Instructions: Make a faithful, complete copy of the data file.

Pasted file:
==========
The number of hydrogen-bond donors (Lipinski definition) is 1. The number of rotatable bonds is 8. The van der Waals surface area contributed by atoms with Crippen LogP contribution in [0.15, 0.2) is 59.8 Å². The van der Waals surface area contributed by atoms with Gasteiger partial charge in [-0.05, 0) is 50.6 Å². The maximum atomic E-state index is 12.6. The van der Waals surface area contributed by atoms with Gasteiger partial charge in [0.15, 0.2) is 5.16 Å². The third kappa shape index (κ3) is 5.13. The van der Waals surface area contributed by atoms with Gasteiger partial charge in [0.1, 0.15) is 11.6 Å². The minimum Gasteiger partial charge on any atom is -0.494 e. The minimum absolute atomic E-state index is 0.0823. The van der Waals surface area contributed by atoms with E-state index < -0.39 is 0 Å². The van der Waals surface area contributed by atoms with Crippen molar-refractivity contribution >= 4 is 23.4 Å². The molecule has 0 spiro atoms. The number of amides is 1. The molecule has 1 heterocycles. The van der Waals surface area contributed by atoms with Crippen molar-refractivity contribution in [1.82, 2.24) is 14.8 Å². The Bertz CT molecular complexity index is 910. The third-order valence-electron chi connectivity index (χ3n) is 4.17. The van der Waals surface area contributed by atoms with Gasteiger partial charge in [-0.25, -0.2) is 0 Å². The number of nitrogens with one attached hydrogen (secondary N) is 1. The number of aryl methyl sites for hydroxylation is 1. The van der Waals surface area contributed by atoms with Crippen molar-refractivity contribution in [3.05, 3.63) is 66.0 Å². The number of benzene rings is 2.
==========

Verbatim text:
The number of hydrogen-bond donors (Lipinski definition) is 1. The number of rotatable bonds is 8. The van der Waals surface area contributed by atoms with Crippen LogP contribution in [0.15, 0.2) is 59.8 Å². The van der Waals surface area contributed by atoms with Gasteiger partial charge in [-0.05, 0) is 50.6 Å². The maximum atomic E-state index is 12.6. The van der Waals surface area contributed by atoms with Gasteiger partial charge in [0.15, 0.2) is 5.16 Å². The third kappa shape index (κ3) is 5.13. The van der Waals surface area contributed by atoms with Gasteiger partial charge in [0.1, 0.15) is 11.6 Å². The minimum Gasteiger partial charge on any atom is -0.494 e. The minimum absolute atomic E-state index is 0.0823. The van der Waals surface area contributed by atoms with E-state index < -0.39 is 0 Å². The van der Waals surface area contributed by atoms with Crippen molar-refractivity contribution >= 4 is 23.4 Å². The molecule has 0 spiro atoms. The number of amides is 1. The molecule has 1 heterocycles. The van der Waals surface area contributed by atoms with Crippen molar-refractivity contribution in [1.82, 2.24) is 14.8 Å². The Bertz CT molecular complexity index is 910. The third-order valence-electron chi connectivity index (χ3n) is 4.17. The van der Waals surface area contributed by atoms with Gasteiger partial charge in [-0.25, -0.2) is 0 Å². The number of nitrogens with one attached hydrogen (secondary N) is 1. The number of aryl methyl sites for hydroxylation is 1. The van der Waals surface area contributed by atoms with Crippen molar-refractivity contribution in [3.05, 3.63) is 66.0 Å². The number of benzene rings is 2.